Apologies to former Age columnist Catherine Deveney, but Twitter isn’t just like “passing notes around in class”, especially for businesses. The micro-blogging site is now an important marketing tool that needs to be taken seriously.


As explained in last week’s top 10, there are several ways you can use Twitter for your business. But when it comes to marketing, you must make sure that you fully integrate Twitter, and other social media, into your strategy. Recent research shows that just 10% of firms have a digital strategy – make sure you aren’t in the other 90%.


Butting into social media conversations


Some businesses that do fully embrace social media go a little overboard. They crash into forums and hijack them with their marketing messages. They pretend to be impartial consumers on comment threads and then spruik their wares.


If you want to market yourself via social media, make sure you’re being honest, genuine and conversational. The audience will respond more positively to this than being bombarded by one-sided messages.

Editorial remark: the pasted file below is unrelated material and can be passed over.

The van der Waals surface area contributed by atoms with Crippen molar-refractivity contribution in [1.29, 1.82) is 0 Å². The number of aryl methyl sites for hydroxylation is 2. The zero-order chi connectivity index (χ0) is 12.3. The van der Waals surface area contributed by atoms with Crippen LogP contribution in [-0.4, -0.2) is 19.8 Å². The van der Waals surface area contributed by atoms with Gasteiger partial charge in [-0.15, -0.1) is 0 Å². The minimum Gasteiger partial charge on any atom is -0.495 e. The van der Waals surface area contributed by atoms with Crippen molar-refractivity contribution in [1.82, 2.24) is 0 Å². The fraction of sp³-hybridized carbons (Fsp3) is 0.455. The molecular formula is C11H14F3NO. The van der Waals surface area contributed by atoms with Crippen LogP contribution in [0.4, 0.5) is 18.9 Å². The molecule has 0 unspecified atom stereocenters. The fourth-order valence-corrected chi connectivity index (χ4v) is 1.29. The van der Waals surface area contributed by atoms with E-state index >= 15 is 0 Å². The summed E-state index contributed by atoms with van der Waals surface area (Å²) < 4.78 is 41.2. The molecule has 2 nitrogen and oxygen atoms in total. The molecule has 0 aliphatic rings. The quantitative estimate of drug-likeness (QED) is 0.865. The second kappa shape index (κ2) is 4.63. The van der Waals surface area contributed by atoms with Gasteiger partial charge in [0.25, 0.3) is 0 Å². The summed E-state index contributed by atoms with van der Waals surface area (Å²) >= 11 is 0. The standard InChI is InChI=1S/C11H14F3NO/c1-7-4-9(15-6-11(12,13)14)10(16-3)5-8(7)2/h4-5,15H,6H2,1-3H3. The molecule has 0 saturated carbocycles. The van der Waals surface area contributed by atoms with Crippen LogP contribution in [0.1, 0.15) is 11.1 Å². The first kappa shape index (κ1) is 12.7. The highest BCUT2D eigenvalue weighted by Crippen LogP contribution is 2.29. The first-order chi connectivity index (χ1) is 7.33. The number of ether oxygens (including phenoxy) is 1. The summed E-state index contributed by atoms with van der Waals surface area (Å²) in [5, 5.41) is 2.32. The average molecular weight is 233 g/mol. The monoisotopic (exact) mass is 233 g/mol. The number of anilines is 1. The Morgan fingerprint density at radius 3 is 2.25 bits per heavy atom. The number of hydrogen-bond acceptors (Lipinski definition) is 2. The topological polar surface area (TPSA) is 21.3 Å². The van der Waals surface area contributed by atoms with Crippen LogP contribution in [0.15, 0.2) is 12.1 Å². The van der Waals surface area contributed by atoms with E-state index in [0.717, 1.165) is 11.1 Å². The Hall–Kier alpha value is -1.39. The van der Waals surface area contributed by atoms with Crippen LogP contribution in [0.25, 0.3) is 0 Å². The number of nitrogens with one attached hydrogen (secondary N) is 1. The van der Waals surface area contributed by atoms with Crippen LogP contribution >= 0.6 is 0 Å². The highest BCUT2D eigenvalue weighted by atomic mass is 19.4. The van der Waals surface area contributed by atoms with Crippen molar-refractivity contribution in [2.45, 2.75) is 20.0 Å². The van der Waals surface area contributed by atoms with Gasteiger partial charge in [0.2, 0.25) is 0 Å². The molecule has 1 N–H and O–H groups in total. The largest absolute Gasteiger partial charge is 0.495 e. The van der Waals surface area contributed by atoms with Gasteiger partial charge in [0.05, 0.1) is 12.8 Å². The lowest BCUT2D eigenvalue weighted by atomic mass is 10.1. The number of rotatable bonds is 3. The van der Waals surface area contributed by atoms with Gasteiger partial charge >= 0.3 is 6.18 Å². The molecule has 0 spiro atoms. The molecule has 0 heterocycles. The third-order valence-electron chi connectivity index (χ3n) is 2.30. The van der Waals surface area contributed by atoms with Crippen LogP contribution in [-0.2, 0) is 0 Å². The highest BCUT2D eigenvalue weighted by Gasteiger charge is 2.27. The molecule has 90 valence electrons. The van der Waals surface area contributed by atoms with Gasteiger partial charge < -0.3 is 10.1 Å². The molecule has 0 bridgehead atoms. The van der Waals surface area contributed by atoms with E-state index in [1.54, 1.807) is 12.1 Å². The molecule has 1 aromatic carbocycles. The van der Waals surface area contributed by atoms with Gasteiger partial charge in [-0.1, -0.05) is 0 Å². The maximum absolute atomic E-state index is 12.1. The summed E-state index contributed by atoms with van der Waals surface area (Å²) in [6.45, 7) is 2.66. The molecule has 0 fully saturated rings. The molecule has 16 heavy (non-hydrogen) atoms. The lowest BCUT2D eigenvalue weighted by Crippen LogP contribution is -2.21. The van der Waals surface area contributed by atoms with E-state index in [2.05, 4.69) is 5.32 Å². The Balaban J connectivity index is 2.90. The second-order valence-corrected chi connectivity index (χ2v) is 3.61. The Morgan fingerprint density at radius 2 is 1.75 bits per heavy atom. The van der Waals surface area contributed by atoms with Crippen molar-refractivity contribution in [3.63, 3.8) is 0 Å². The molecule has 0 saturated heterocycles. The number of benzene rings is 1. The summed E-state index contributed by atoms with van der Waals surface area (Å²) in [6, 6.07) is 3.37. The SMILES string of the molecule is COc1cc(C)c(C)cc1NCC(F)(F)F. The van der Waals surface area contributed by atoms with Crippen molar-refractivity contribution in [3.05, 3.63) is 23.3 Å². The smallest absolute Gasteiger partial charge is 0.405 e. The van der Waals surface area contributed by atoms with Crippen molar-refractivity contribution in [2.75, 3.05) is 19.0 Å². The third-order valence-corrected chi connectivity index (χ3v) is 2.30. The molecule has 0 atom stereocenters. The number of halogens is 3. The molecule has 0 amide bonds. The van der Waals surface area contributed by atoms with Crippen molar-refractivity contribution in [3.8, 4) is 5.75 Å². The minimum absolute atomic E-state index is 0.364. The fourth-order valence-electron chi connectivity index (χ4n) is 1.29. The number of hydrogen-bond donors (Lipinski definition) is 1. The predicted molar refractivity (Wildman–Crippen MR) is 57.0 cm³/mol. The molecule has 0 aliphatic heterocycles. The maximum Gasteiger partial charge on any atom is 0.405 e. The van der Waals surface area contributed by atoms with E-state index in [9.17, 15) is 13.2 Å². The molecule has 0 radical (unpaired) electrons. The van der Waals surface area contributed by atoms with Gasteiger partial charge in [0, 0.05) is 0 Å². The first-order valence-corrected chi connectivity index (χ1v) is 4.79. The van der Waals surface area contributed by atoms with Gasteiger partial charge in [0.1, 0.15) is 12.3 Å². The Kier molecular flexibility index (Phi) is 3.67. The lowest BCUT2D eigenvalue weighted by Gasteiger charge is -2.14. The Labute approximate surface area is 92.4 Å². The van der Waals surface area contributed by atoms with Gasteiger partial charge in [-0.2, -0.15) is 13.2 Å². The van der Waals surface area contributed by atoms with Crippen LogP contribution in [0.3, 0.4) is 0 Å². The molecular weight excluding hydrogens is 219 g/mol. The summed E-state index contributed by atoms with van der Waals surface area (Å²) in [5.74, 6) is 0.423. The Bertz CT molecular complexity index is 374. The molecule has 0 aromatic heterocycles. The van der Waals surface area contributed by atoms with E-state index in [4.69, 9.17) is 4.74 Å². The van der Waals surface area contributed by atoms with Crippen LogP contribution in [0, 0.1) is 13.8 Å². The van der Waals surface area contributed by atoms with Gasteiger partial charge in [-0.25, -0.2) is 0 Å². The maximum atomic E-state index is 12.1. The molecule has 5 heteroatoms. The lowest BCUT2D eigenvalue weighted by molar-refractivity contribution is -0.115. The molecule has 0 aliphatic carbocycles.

Spamming customers


Infiltrating online conversations with unwanted marketing messages is just one kind of spam. There are laws in place to prevent Australian consumers from being deluged by unwelcome mail, email and SMS marketing.


The rules require that recipients give their consent to messages and are given a clear option to unsubscribe. Not only will you annoy people by breaking these rules, you could also face damaging legal action.


Sloppy execution


Remember, your marketing is the visual representation of your business. As a start-up, market awareness of you is extremely low. The only impression people have of you is the ad that they briefly glance at.


Spend the time and money to come up with marketing campaigns that not only grab attention, but also accurately represent your business. If you are a premium, exclusive company, your marketing material should reflect this. If you have a price-based proposition, the style and tone of marketing should be entirely different. Consider using outside help to make sure your strategy and execution are consistent and of decent quality.


Notify of
Inline Feedbacks
View all comments